Sunday in Athens.
Today is the day, it seems when all Athenians take to the street to shop, walk, chat, gossip or sit in a café and drink coffee. Everyone is out doing something. We sleep in a little after our late night and wander up to Omonia Square to ride the Metro to the bottom of the Acropolis and the uphill walk to the Parthenon and the other remains of the ancient site overlooking the city.
Entering from the West
The Acropolis is something we all learn about in school and it is truly impressive to be actually on the site. We climb the hill and navigate on our own. Poor directional signage down below leads up the long way but we eventually reach the ticket office and climb the last 100 meters and enter from the west, by way of the Propylaea. We move around the site with the thousand other tourists and spend most of our viewing time around the Parthenon. The Acropolis has a wonderful on-site museum with many of the artifacts from the site itself on display. There is also an incredible 360° view of Athens from up here.
Monastiraki for Lunch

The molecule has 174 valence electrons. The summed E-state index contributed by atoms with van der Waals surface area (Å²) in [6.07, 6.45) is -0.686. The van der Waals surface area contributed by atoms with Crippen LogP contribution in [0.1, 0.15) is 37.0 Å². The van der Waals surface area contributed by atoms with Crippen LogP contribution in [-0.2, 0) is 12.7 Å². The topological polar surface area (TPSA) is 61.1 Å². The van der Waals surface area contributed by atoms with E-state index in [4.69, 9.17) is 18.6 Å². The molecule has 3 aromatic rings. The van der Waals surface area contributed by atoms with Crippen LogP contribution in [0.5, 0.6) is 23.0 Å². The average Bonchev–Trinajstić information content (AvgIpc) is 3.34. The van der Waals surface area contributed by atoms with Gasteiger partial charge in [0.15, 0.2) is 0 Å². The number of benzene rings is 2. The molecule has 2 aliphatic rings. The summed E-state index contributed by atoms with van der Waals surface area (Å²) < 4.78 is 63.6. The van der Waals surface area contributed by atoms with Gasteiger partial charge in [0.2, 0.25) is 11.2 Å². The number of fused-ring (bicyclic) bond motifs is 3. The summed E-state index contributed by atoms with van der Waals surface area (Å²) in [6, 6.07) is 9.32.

We stroll back down the hill past Sunday café coffee sippers and end up in the Monastiraki area for lunch in the incredibly busy Sunday flea market. Cheap and cheerful Greek food, a bottle of water and the passing hustle and bustle is what is on the menu. Sore feet mean we opt for the subway home and after the requisite naps, we meet Derek for dinner in Kolonaki. We all feel like pizza tonight and spend a couple of hours talking and eating the “Kolanaki Special” before ending up back at our hotel and sleep, sleep, sleep.
Thank you Derek and Michael for taking some time to show us around Athens. We hope that we can repay the generous favour some day.
Moving On: 5 Months to the Day
Our last day in Athens and only one more day in Frankfurt before continuing west and home. It is almost 5 months to the day when we left Toronto, flying towards the sunset. It seems strange that we have already circumnavigated the globe and are still heading west only to fly east in two weeks to continue our journey. The first half of this incredible journey has been wonderful, humbling, eye-opening, and in many ways encouraging and hopeful. The most difficult part both physically and emotionally is completed. We have seen friends and family in California and New Zealand; met wonderful new friends and experienced future potential in Australia; shopped in Singapore; received gentle and proud welcomes in Bali; savoured the always present “land of smiles” that is Thailand; India, Oh India!; and finally to Greece and Turkey, where modern life sometimes clashes with the ancient.
I can’t say that we are somehow better people or that we have changed in some monumental way by the luxurious and somewhat romantic ability to travel for longer than a typical vacation, but we have seen and experienced some unique and very interesting things that perhaps we will never see again.